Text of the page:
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    ABSTRACT: The germination ecology of Sideritis serrata was investigated in order to improve ex-situ propagation techniques and management of their habitat. Specifically, we analysed: (i) influence of temperature, light conditions and seed age on germination patterns; (ii) phenology of germination; (iii) germinative response of buried seeds to seasonal temperature changes; (iv) temperature requirements for induction and breaking of secondary dormancy; (v) ability to form persistent soil seed banks; and (vi) seed bank dynamics. Freshly matured seeds showed conditional physiological dormancy, germinating at low and cool temperatures but not at high ones (28/14 and 32/18 °C). Germination ability increased with time of dry storage, suggesting the existence of non-deep physiological dormancy. Under unheated shade-house conditions, germination was concentrated in the first autumn. S. serrata seeds buried and exposed to natural seasonal temperature variations in the shade-house, exhibited an annual conditional dormancy/non-dormancy cycle, coming out of conditional dormancy in summer and re-entering it in winter. Non-dormant seeds were clearly induced into dormancy when stratified at 5 or 15/4 °C for 8 weeks. Dormant seeds, stratified at 28/14 or 32/18 °C for 16 weeks, became non-dormant if they were subsequently incubated over a temperature range from 15/4 to 32/18 °C. S. serrata is able to form small persistent soil seed banks. The maximum seed life span in the soil was 4 years, decreasing with burial depth. This is the second report of an annual conditional dormancy/non-dormancy cycle in seeds of shrub species. This article is protected by copyright. All rights reserved. This article is protected by copyright. All rights reserved.
    Plant Biology 01/2015; 17(4). DOI:10.1111/plb.12306
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    ABSTRACT: Trehalose and the trehalose biosynthetic pathway are important contributors and regulators of stress responses in plants. Among recent findings for trehalose and its metabolism, the role of signalling in the regulation of growth and development and its potential for use as a storage energy source can be listed. The xerophytic plant Capparis ovata (caper) is well adapted to drought and high temperature stress in arid and semi-arid regions of the Mediterranean. The contribution of trehalose and the trehalose biosynthetic pathway to drought stress responses and tolerance in C. ovata are not known. We investigated the effects of PEG-mediated drought stress in caper plants and analysed physiological parameters and trehalose biosynthetic pathway components, trehalose-6-phosphate synthase (TPS), trehalose-6-phosphate phosphatase (TPP), trehalase activity, trehalose and proline content in drought stress-treated and untreated plants. Our results indicated that trehalose and the trehalose biosynthetic pathway contributed to drought stress tolerance of C. ovata. Overall growth and leaf water status were not dramatically affected by drought, as both high relative growth rate and relative water content were recorded even after 14 days of drought stress. Trehalose accumulation increased in parallel to induced TPS and TPP activities and decreased trehalase activity in caper plants on day 14. Constitutive trehalose levels were 28.75 to 74.75 μg·g·FW−1, and drought stress significantly induced trehalose accumulation (385.25 μg·g·FW−1 on day 14) in leaves of caper. On day 14 of drought, proline levels were lower than on day 7. Under drought stress the discrepancy between trehalose and proline accumulation trends might result from the mode of action of these osmoprotectant molecules in C. ovata.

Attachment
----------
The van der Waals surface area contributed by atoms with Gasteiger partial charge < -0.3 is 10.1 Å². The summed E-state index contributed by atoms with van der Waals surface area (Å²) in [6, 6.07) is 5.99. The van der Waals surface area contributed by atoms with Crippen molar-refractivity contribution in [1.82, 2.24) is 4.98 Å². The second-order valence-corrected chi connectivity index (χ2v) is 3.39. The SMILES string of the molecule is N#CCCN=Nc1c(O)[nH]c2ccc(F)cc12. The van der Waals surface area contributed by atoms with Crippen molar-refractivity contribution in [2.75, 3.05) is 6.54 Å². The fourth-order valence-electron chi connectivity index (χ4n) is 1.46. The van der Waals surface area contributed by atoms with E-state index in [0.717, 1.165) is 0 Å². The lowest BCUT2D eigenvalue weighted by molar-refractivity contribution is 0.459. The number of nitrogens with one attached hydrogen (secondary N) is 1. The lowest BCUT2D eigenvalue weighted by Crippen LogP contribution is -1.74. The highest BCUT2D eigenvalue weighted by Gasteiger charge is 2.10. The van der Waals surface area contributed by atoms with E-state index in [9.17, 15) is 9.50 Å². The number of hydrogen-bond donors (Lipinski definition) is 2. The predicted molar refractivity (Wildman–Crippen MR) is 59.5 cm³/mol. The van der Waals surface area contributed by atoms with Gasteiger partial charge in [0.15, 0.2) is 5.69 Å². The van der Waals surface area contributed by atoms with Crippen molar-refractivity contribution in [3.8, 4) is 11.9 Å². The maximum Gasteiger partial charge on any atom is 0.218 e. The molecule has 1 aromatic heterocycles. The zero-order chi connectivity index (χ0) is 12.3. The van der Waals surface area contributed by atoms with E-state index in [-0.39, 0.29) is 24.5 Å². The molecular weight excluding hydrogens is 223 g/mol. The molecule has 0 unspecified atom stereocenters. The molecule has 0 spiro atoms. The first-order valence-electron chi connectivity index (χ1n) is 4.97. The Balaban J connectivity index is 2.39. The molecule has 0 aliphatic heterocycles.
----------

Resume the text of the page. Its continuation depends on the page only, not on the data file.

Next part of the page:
Plant Biology 01/2015; 17(2):402-407.
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    ABSTRACT: Measuring biomarkers from plant tissue samples is challenging and expensive when the desire is to integrate transcriptomics, fluxomics, metabolomics, lipidomics, proteomics, physiomics and phenomics. We present a computational biology method where only the transcriptome needs to be measured and is used to derive a set of parameters for deterministic kinetic models of metabolic pathways. The technology is called Transcriptome-To-Metabolome™ (TTM™ ) biosimulations, currently under commercial development, but available for non-commercial use by researchers. The simulated results on metabolites of 30 primary and secondary metabolic pathways in rice (Oryza sativa) were used as the biomarkers to predict whether the transcriptome was from a plant that had been under drought conditions. The rice transcriptomes were accessed from public archives and each individual plant was simulated. This unique quality of the TTM™ technology allows standard analyses on biomarker assessments, i.e. sensitivity, specificity, positive and negative predictive values, accuracy, receiver operator characteristics (ROC) curve and area under the ROC curve (AUC). Two validation methods were also used, the holdout and 10-fold cross validations. Initially 17 metabolites were identified as candidate biomarkers based on either statistical significance on binary phenotype when compared with control samples or recognition from the literature. The top three biomarkers based on AUC were gibberellic acid 12 (0.89), trehalose (0.80) and sn1-palmitate-sn2-oleic-phosphatidylglycerol (0.70). Neither heat map analyses of transcriptomes nor all 300 metabolites clustered the stressed and control groups effectively. The TTM™ technology allows the emergent properties of the integrated system to generate unique and useful 'Omics' information.
    Plant Biology 07/2014; DOI:10.1111/plb.12221.